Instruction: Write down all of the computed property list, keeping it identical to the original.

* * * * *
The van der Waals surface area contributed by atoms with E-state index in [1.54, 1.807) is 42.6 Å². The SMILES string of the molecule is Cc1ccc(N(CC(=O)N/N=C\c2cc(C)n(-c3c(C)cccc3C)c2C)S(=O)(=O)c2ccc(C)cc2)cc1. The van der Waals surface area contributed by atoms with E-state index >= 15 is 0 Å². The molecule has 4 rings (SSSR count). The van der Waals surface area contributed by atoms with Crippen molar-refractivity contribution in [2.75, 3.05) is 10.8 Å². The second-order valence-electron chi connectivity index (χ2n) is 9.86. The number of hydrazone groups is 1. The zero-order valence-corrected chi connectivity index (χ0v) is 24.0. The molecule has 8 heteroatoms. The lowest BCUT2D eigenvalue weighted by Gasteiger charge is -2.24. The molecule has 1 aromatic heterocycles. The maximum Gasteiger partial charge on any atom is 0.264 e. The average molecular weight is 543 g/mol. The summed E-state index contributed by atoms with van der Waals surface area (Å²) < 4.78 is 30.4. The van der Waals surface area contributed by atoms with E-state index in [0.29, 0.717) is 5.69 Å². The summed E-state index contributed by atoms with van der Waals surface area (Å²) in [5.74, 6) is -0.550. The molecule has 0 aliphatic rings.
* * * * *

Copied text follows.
The van der Waals surface area contributed by atoms with E-state index in [1.54, 1.807) is 42.6 Å². The SMILES string of the molecule is Cc1ccc(N(CC(=O)N/N=C\c2cc(C)n(-c3c(C)cccc3C)c2C)S(=O)(=O)c2ccc(C)cc2)cc1. The van der Waals surface area contributed by atoms with E-state index >= 15 is 0 Å². The molecule has 4 rings (SSSR count). The van der Waals surface area contributed by atoms with Crippen molar-refractivity contribution in [2.75, 3.05) is 10.8 Å². The second-order valence-electron chi connectivity index (χ2n) is 9.86. The number of hydrazone groups is 1. The zero-order valence-corrected chi connectivity index (χ0v) is 24.0. The molecule has 8 heteroatoms. The lowest BCUT2D eigenvalue weighted by Gasteiger charge is -2.24. The molecule has 1 aromatic heterocycles. The maximum Gasteiger partial charge on any atom is 0.264 e. The average molecular weight is 543 g/mol. The summed E-state index contributed by atoms with van der Waals surface area (Å²) < 4.78 is 30.4. The van der Waals surface area contributed by atoms with E-state index in [0.29, 0.717) is 5.69 Å². The summed E-state index contributed by atoms with van der Waals surface area (Å²) in [5.74, 6) is -0.550. The molecule has 0 aliphatic rings.